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Life as an Expatriate

Pack your bags, grab your mind and get ready to meet the world and most importantly to help the less priviledged. I started my journey in 2018 and the urge to quit at the Harare airport was so big. Its been a journey this far, a mixture of feelings. To an outsider (at least per my experience), my status means "money", to my colleagues it seems "just prestige but no results", what about to myself? I will explain a bit

  1. It means leaving behind my family and asking myself several times if I am normal, if I am a good mother, if I am already starting to go a mental case. It involves a lot of discussion with my small children on why I leave them behind. It means a lot of tears some unseen. I am an expatriate together with the family I leave behind - we experience pain but we love each other to say "mum go and work and be happy and when you come back you will find us waiting" and " kids be good to my sister and remember mum loves you and when she comes back you will get a small holiday". It often sounds like a bribe :)

  2. It means arriving in a new place , meet new friends, experience new culture and dive into it. It means creating my second, maybe it becomes first home I am not sure. It also means bonding with people and suddenly they leave (one can be lucky if they meet again with the good people). I have met good people and may never see them again - painful.

  3. It means often being in a big room or apartment all by oneself and not sure what else to do - there is often a lot of alcohol abuse in the name of socializing - covering up some gap.

  4. It means spending so much time trying to understand a context, creating professional relationships and often leaving at a time results were almost materializing ( whether there will be continuity, heaven knows - maybe next expat follows same cycle as well) - Vicious!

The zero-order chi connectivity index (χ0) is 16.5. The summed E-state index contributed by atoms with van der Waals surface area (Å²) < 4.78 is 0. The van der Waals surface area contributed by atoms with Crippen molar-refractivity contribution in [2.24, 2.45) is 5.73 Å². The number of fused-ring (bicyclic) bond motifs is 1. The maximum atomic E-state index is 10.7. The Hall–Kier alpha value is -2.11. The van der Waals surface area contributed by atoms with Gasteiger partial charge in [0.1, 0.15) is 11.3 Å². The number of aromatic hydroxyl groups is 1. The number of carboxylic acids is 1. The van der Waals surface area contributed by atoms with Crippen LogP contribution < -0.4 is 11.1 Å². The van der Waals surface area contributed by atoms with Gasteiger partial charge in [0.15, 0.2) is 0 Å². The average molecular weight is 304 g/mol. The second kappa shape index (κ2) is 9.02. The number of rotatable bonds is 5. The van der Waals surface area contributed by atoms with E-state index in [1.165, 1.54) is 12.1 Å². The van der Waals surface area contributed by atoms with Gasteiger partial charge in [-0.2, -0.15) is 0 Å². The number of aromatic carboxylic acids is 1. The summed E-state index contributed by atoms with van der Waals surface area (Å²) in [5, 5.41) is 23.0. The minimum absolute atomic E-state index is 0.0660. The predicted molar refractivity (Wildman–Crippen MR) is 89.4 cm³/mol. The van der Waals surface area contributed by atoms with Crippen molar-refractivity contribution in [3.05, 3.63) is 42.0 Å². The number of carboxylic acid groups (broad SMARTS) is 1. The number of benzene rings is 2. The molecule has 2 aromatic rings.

5. It means receiving bad news of your father having been involved in an accident and first thing coming to mind is that maybe he is dead - how heartbreaking. In some cases it means close family members die and you ain't there to see them - and to stay positive some graduate.....list is long

  6. Most of the friends I have made by the way, just like me do not completely seem normal - its as if we are running away from something unknown, but we love what we do anyhow. The stressful work drives us nuts but also carries the day.

  7. ....

This far I have enjoyed South Sudan, Nigeria, Malawi (take me back to Malawi) and currently Sudan. Such an adventure, such a story, such changing of lives (inshallah), such pain too and indeed some good money as expected. If you ask me whether I will continue on this path, I don't know, but my pillar is the solid family support , especially my sister who cares for my babies. The experience is painfully humbling and has made me open minded much more. If this helps, join us - not always easy to get a mission, a good one, but why not tryyyyyyyyyyy.

One love!

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